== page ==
Pant found national attention for his six-hitting, big-striking 2018 IPL exploits. And while he also made news for playing babysitter to Tim Paine’s kids, and thankfully didn’t drop them nor ever showed for a second, glimpses of shoddy glovework, the left-hander impressed inside the cricket ground.
Back in 2018, trenchant criticisms were leveled against those who didn’t pick him much earlier and waited for England.
There, we saw shades of what was to come. Then, finally, in Australia, that he struck a fantastic Test hundred- that unbeaten 159 at Sydney- goes on to assure one of the promises Pant holds.
Having said that, the ability to hold out in the deep, offering catching practice should ideally result in lowering Pant’s Insta followers. And while that is not going to happen anytime soon, it appears, he and Shimron Hetmyer of the West Indies will compete fiercely for being a bit too aggressive for their own good in 2019.
Can both lose the contest?
Not a bowler whose action you can absolutely and accurately understand. Because for that, one might have to be Virat Kohli and bat against the right-armer, the possibilities of which are highly unlikely since Kohli has chosen India to score for- thank god, for that!
Bumrah’s form with the red ball was menacing and beautiful.
It was menacing for those who couldn’t get around in their heads to counter him and it was, of course, beautiful for both- users of high-resolution cameras for his unusual action made for some amazing timber-crushing moments that, thanks to video platforms can make for wondering re-viewings.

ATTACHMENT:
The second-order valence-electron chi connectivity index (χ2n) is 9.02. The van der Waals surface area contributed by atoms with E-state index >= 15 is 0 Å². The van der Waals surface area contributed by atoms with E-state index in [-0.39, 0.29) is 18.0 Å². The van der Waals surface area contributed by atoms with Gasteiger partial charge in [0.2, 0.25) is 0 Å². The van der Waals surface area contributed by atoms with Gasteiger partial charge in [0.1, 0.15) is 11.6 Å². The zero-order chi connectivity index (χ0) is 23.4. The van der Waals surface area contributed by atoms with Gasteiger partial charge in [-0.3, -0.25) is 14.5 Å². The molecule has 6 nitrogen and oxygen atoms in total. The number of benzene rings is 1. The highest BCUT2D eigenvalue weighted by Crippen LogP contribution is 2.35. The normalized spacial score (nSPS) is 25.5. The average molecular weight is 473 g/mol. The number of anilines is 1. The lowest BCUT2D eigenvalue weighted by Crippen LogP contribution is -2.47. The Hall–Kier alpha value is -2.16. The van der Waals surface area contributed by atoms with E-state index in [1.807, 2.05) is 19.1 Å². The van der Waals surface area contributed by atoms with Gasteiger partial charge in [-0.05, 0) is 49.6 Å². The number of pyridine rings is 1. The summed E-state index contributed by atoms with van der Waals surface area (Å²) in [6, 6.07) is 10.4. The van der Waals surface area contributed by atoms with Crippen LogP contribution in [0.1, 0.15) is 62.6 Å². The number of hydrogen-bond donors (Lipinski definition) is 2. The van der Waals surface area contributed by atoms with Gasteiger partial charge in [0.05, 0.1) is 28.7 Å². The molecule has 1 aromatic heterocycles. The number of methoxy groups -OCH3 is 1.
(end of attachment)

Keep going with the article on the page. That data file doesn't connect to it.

Virat Kohli didn’t have to be consistent, for others let him rest
Three things seem universally dull in Cricket; the sight of a tired Virat Kohli who fails to score consistently (something that reads like fiction), having to put up with Lasith Malinga’s hairstyle, which finally found competition from Hardik Pandya, the all-rounder, and ball-tampering, for it’s immoral, while there’s still time for sporting the mohawk.
But on a serious note again, that Virat Kohli, by his usual excellent standards didn’t score beyond a hundred this series was every bit surprising as some T20 team jerseys where blue shoes are teamed up with orange pads and red shirts.
In Kohli and men’s victory in the India v Australia 2018-19 series, the finest respite for the captain was the sight of other batsmen taking over the mantle of scoring. In Rohit Sharma and Rishabh Pant, India seems to have found a strong lower-order. They not only struck fluent fifties but compiled valuable stands.
Cheteshwar Pujara- not Dravid.2, not Wall-part II, just Cheteshwar Pujara
India loves a good nickname. And often, Test batsmen dread knicking it behind to the keeper.
But what does Cheteshwar Pujara love?
Well, that’s simple- considering he doesn’t have much of a choice for his exploits with fast bowling, left-arm spin aren’t known and seem limited- it’s batting.
And that is what he did to good- sorry, fanboys, can we mention great- measure in Australia.
Proving his solidity at number 3- and now its credence (read real mettle) outside the sub-continent- Pujara struck 3 centuries in 4 Tests, and needless to say, contributed mightily to help India to win the Series.
That the traffic in India hasn’t come to a standstill over the (needless) self-manufactured journalistic query that the world seems to happy to be entertaining- Pujara’s strike-rate – means there’s hope for India’s number 3.
On top of that, Pujara won the man of the match and also the man of the series means collecting 521 runs from 4 Tests should bring smiles to the Test purist.
But hey what is the verdict of the fanboys for the mild-mannered bloke, yet?